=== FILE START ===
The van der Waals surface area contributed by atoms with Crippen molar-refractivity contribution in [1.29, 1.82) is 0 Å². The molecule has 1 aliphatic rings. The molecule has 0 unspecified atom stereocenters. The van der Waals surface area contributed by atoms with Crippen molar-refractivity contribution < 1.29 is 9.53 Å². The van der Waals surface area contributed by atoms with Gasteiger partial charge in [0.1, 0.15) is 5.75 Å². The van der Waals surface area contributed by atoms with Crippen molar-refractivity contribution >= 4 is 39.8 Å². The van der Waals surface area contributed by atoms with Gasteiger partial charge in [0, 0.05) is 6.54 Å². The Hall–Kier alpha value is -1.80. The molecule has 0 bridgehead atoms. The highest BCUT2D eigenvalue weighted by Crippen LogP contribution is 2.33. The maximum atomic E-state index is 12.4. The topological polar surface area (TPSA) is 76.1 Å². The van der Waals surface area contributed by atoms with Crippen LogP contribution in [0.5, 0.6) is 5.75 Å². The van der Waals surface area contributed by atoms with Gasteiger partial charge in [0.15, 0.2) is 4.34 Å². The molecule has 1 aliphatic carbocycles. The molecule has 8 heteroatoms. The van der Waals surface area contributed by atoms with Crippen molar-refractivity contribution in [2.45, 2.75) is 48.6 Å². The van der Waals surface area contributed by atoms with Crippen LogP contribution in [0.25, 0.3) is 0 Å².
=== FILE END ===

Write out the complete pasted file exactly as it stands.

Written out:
The van der Waals surface area contributed by atoms with Crippen molar-refractivity contribution in [1.29, 1.82) is 0 Å². The molecule has 1 aliphatic rings. The molecule has 0 unspecified atom stereocenters. The van der Waals surface area contributed by atoms with Crippen molar-refractivity contribution < 1.29 is 9.53 Å². The van der Waals surface area contributed by atoms with Gasteiger partial charge in [0.1, 0.15) is 5.75 Å². The van der Waals surface area contributed by atoms with Crippen molar-refractivity contribution >= 4 is 39.8 Å². The van der Waals surface area contributed by atoms with Gasteiger partial charge in [0, 0.05) is 6.54 Å². The Hall–Kier alpha value is -1.80. The molecule has 0 bridgehead atoms. The highest BCUT2D eigenvalue weighted by Crippen LogP contribution is 2.33. The maximum atomic E-state index is 12.4. The topological polar surface area (TPSA) is 76.1 Å². The van der Waals surface area contributed by atoms with Crippen LogP contribution in [0.5, 0.6) is 5.75 Å². The van der Waals surface area contributed by atoms with Gasteiger partial charge in [0.15, 0.2) is 4.34 Å². The molecule has 1 aliphatic carbocycles. The molecule has 8 heteroatoms. The van der Waals surface area contributed by atoms with Crippen molar-refractivity contribution in [2.45, 2.75) is 48.6 Å². The van der Waals surface area contributed by atoms with Crippen LogP contribution in [0.25, 0.3) is 0 Å².